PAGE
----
Virtual Train-the-Trainer Series: Trauma-Informed Sexual Assault Investigations SMR 22
Includes a Live Event on 06/30/2022 at 1:00 PM (EDT)
This 7-session virtual training offers a unique opportunity to:
- Enhance existing training curricula on sexual assault and co-occurring and interconnected crimes
- The impact and neurobiology of trauma, and trauma-informed, offender-focused investigations
- Recognize culture and its effect on responding to sexual assault to maximize training efforts
- Strengthen presentation, facilitation, and classroom management skills
- Share successes, challenges, and solutions with law enforcement peers that train on sexual assault
Target Audience: Law enforcement agency personnel who are primary trainers on sexual assault investigations within their agencies
Overall Objectives: The Virtual Train-the-Trainer Series: Trauma-Informed Sexual Assault Investigations is intended for law enforcement personnel who provide training on sexual assault. This 7-session, interactive virtual training will instill deeper understanding of responses to and investigations of sexual assault, as well as adult learning principles so participants can effectively conduct training for their agency members.
Project Funding Provided By: This project is supported by Cooperative Agreement 2019-V3-GX-K142 awarded by the Office for Victims of Crime, U.S. Department of Justice, to the International Association of Chiefs of Police. The opinions, findings, conclusions, and recommendations expressed in this publication/program/exhibition are those of the author(s) and do not necessarily reflect the views of the Department of Justice, Office for Victims of Crime.
Includes: Seven live virtual classroom sessions, access to relevant PowerPoints and activity handouts on the impact of trauma and sexual assault investigations, and opportunities for discussion and collaboration with other law enforcement personnel.
International Association of Chiefs of Police
Jesenia Alonso is a Program Manager at the International Association of Chiefs of Police working on numerous Department of Justice projects that address domestic violence, sexual assault, stalking, strangulation and other intimate partner crimes. Prior to joining the staff at the IACP, Ms. Alonso was the Director of Victim Resources for the National Center for Victims of Crime, overseeing the DC Victim Hotline, a local resource for victims of crime in the District of Colombia and VictimConnect Resource Center, a national resource providing information and referrals to victims of crime via phone, online chat, and text messages.
Ms. Alonso has over 10 years of experience working in the victim services field. During her role as the Bilingual Senior Victim Advocate in Fairfax County Domestic and Sexual Violence Services, she provided direct services and education about the civil and criminal justice system, and resources to victims of domestic and sexual violence and stalking. She used her extensive knowledge of the civil and criminal justice system to provide trainings to victim advocates, law enforcement, court personnel, and other professionals in the field. Ms. Alonso collaborated with law enforcement from different jurisdictions, providing trainings to new recruits at the police academy on topics related to domestic violence, protective orders, and other civil matters from a trauma informed and victim-centered perspective.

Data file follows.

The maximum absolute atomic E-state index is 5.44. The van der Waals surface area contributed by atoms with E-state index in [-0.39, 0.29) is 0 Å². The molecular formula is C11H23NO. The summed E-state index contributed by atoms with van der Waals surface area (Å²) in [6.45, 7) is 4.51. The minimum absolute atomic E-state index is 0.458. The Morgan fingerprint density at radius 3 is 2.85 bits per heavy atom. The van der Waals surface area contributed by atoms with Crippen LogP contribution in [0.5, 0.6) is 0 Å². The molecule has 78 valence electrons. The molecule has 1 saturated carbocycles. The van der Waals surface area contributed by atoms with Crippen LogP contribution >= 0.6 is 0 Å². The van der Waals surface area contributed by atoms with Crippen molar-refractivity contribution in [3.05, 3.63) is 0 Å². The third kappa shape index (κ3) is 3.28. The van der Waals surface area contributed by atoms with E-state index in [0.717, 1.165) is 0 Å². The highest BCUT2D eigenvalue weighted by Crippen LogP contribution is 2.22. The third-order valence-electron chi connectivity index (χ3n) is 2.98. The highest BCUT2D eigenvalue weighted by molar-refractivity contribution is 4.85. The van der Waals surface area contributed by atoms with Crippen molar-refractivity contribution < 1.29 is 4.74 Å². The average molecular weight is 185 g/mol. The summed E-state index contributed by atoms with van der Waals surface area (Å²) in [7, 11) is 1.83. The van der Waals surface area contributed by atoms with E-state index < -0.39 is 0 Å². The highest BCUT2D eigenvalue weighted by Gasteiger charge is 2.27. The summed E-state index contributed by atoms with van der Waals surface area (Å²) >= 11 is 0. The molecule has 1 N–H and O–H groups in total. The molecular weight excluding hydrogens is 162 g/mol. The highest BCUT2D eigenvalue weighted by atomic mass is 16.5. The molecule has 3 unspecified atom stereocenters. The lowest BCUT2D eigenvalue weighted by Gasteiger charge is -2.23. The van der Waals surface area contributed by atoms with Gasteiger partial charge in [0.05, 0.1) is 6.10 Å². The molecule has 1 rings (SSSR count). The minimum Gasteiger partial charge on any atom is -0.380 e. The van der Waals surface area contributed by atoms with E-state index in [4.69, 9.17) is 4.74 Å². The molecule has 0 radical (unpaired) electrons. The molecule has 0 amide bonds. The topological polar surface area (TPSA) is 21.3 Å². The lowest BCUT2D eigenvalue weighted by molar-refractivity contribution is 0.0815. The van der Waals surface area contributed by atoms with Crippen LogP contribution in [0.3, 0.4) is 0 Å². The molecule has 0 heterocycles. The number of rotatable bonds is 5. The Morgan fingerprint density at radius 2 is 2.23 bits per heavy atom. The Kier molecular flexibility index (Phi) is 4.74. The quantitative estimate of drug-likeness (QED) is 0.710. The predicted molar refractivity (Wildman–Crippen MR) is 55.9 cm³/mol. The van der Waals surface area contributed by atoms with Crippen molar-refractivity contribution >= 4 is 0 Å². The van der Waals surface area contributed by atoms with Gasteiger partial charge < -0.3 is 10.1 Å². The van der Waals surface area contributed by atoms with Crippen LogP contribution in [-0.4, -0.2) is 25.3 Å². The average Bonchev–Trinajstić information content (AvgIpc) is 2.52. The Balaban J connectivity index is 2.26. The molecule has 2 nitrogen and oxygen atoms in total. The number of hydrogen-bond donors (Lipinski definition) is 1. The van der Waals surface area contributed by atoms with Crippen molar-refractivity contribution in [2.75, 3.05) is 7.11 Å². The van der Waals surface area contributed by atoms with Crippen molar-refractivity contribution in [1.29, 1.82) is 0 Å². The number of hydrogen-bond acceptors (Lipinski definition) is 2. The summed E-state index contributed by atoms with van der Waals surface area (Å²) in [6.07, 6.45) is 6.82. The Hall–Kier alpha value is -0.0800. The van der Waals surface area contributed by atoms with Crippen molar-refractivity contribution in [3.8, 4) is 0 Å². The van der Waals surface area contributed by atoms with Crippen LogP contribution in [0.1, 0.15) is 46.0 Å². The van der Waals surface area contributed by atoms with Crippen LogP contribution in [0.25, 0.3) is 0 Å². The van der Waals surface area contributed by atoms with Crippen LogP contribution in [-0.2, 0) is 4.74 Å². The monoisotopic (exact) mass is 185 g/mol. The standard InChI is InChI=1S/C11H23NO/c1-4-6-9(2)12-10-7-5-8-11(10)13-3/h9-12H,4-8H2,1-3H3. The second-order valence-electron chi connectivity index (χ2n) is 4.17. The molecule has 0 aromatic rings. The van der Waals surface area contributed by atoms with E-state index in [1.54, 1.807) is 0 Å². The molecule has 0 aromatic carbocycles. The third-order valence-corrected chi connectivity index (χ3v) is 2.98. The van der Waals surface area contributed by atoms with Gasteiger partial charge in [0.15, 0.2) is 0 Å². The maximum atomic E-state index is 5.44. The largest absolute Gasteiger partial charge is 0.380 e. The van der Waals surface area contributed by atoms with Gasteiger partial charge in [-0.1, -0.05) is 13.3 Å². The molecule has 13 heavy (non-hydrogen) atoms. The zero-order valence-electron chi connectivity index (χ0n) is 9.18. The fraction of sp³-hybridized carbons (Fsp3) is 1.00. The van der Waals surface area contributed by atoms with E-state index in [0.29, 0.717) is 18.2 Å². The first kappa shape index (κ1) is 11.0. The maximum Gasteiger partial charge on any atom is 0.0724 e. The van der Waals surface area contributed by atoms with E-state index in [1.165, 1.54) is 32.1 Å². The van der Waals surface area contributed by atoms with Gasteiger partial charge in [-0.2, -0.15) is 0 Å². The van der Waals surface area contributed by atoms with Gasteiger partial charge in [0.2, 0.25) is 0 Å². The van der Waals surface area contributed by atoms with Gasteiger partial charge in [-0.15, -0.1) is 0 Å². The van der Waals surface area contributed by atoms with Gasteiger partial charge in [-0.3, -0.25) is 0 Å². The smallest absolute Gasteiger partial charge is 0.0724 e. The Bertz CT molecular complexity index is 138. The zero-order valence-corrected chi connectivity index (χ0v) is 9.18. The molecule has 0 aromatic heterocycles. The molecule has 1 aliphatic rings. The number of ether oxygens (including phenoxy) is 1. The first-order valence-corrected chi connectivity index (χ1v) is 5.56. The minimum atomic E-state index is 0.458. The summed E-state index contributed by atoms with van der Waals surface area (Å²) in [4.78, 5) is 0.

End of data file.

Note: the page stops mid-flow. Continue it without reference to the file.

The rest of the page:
Ms. Alonso has a bachelor’s degree in Psychology from Marymount University and a master’s degree in Social Work from Virginia Commonwealth University. Ms. Alonso was awarded the 2015 Fairfax County Domestic Violence Network Service Provider Award of Excellence. She was also featured on an NBC segment, “How to Get a Protective Order in Fairfax County” where she discussed the significance of collaborative efforts of the court system, law enforcement, and community-based organizations when helping victims navigate the criminal and civil justice systems. Ms. Alonso is a licensed clinical social worker, certified as a clinical trauma specialist.
International Association of Chiefs of Police
Alana Richardson is a Project Manager at the International Association of Chiefs of Police with a portfolio that includes community-police engagement, alternatives to arrest, front-end diversion, public health and policing, and gender-based violence. Prior to her role at IACP, Ms. Richardson interned for a strategic intelligence and advisory firm that specialized in strategy consulting, bespoke analysis, briefings, and trainings focused on geopolitical opportunity and risk for companies and other organizations working internationally. In this role, Alana prepared risk assessments and strategic security reports for international environments, major corporations, and governments. Ms. Richardson received her bachelor’s degree in Psychology and Sociology with an emphasis in Criminal Justice from Whitworth University, Spokane, Washington and her master’s degree in Forensic Psychology from George Washington University, Washington, District of Colombia.
International Association of Chiefs of Police